Forum for Science, Industry and Business

Sponsored by:     3M 
Search our Site:

 

Potentially fatal toxicities occur with off-label use of cancer drugs

21.12.2004


Food and Drug Administration policies prevent pharmaceutical manufacturers from informing patients about potentially fatal toxicities that occur with some cancer drugs -- policies that should be revised immediately, according to Northwestern University researchers.

Andrew M. Evens, D.O., instructor in medicine, and Charles L. Bennett, M.D., professor of medicine, Northwestern University Feinberg School of Medicine, have called for an immediate revision of these FDA policies, particularly because the drug thalidomide, which was approved by the FDA as an off-label cancer treatment in 1998, has been reported to have caused potentially fatal blood clots in the legs and the lungs in over 190 cancer patients.

Virtually all patients who have received thalidomide over the past six years have received the drug for cancer, making this drug the only one in the country whose use is exclusively off label. The FDA strictly restricts discussion or dissemination of information to physicians and patients to "on label" indications, which prevents the pharmaceutical manufacturer from advising cancer patients about the side effects of thalidomide when it is used to treat cancer.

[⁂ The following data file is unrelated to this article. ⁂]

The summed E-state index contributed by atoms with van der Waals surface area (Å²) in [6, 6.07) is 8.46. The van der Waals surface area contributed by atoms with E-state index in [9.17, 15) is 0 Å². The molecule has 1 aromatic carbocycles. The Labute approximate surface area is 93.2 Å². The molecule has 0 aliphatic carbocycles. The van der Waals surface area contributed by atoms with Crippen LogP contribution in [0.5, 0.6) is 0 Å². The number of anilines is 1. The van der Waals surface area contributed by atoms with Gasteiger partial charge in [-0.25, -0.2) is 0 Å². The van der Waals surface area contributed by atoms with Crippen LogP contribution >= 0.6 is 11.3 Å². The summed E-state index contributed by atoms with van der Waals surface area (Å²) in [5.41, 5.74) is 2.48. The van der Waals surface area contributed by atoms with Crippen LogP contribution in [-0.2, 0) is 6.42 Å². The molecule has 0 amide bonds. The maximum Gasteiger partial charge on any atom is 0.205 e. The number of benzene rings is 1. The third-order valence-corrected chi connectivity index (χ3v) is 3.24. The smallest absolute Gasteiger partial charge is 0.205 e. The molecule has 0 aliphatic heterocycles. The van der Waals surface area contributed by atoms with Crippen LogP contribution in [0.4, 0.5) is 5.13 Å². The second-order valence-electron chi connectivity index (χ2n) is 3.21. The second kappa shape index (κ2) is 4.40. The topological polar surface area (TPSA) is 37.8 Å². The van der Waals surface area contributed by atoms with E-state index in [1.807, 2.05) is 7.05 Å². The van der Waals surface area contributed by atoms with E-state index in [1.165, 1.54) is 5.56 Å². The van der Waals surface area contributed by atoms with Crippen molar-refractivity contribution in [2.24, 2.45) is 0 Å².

Moreover, despite an FDA mandate that all health care personnel and patients involved with thalidomide treatments participate in the preventive System for Thalidomide Education and Prescribing Safety (STEPS), the program does not provide patients, pharmacists or health care providers with information on thromboembolisms. Evens presented the RADAR (Research on Adverse Drug Events and Reports) data on the thalidomide-associated blood clots on at the 46th Annual Meeting of the American Society of Hematology in early December.

The Northwestern study identified the occurrence of potential fatal blood clots in the legs and the lungs in up to 20 percent or more of cancer patients who received thalidomide. The highest rates of thromboembolism occurred in patients who received concurrent treatment with thalidomide plus chemotherapy (18 percent) versus blood clots associated with thalidomide-corticosteroid combinations (13 percent) and single-drug treatment (5 percent).